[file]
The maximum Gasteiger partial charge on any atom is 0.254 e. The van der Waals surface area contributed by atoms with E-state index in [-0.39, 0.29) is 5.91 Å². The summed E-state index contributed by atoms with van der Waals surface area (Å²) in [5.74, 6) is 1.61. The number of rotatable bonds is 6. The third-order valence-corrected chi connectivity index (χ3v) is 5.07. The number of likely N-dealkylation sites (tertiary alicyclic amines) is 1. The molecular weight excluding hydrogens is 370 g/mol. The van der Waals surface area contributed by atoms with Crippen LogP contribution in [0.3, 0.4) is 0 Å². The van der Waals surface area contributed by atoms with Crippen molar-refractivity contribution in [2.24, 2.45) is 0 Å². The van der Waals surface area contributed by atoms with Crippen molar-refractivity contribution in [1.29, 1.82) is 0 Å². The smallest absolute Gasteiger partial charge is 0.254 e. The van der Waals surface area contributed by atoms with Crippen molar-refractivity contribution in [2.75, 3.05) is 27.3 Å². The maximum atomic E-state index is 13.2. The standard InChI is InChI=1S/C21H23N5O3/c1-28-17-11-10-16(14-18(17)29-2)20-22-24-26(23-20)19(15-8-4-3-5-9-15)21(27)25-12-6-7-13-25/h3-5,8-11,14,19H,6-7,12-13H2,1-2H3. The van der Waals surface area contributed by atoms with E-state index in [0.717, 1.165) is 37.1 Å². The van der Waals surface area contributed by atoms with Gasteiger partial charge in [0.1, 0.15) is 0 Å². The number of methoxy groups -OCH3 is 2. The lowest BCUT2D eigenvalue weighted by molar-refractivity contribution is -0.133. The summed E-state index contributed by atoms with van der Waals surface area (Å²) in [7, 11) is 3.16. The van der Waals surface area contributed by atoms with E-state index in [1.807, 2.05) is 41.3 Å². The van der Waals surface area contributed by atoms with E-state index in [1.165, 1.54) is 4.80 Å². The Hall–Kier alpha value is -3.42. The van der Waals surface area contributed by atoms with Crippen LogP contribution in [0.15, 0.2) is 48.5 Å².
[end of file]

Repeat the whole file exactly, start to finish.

The maximum Gasteiger partial charge on any atom is 0.254 e. The van der Waals surface area contributed by atoms with E-state index in [-0.39, 0.29) is 5.91 Å². The summed E-state index contributed by atoms with van der Waals surface area (Å²) in [5.74, 6) is 1.61. The number of rotatable bonds is 6. The third-order valence-corrected chi connectivity index (χ3v) is 5.07. The number of likely N-dealkylation sites (tertiary alicyclic amines) is 1. The molecular weight excluding hydrogens is 370 g/mol. The van der Waals surface area contributed by atoms with Crippen LogP contribution in [0.3, 0.4) is 0 Å². The van der Waals surface area contributed by atoms with Crippen molar-refractivity contribution in [2.24, 2.45) is 0 Å². The van der Waals surface area contributed by atoms with Crippen molar-refractivity contribution in [1.29, 1.82) is 0 Å². The smallest absolute Gasteiger partial charge is 0.254 e. The van der Waals surface area contributed by atoms with Crippen molar-refractivity contribution in [2.75, 3.05) is 27.3 Å². The maximum atomic E-state index is 13.2. The standard InChI is InChI=1S/C21H23N5O3/c1-28-17-11-10-16(14-18(17)29-2)20-22-24-26(23-20)19(15-8-4-3-5-9-15)21(27)25-12-6-7-13-25/h3-5,8-11,14,19H,6-7,12-13H2,1-2H3. The van der Waals surface area contributed by atoms with E-state index in [0.717, 1.165) is 37.1 Å². The van der Waals surface area contributed by atoms with Gasteiger partial charge in [0.1, 0.15) is 0 Å². The number of methoxy groups -OCH3 is 2. The lowest BCUT2D eigenvalue weighted by molar-refractivity contribution is -0.133. The summed E-state index contributed by atoms with van der Waals surface area (Å²) in [7, 11) is 3.16. The van der Waals surface area contributed by atoms with E-state index in [1.807, 2.05) is 41.3 Å². The van der Waals surface area contributed by atoms with E-state index in [1.165, 1.54) is 4.80 Å². The Hall–Kier alpha value is -3.42. The van der Waals surface area contributed by atoms with Crippen LogP contribution in [0.15, 0.2) is 48.5 Å².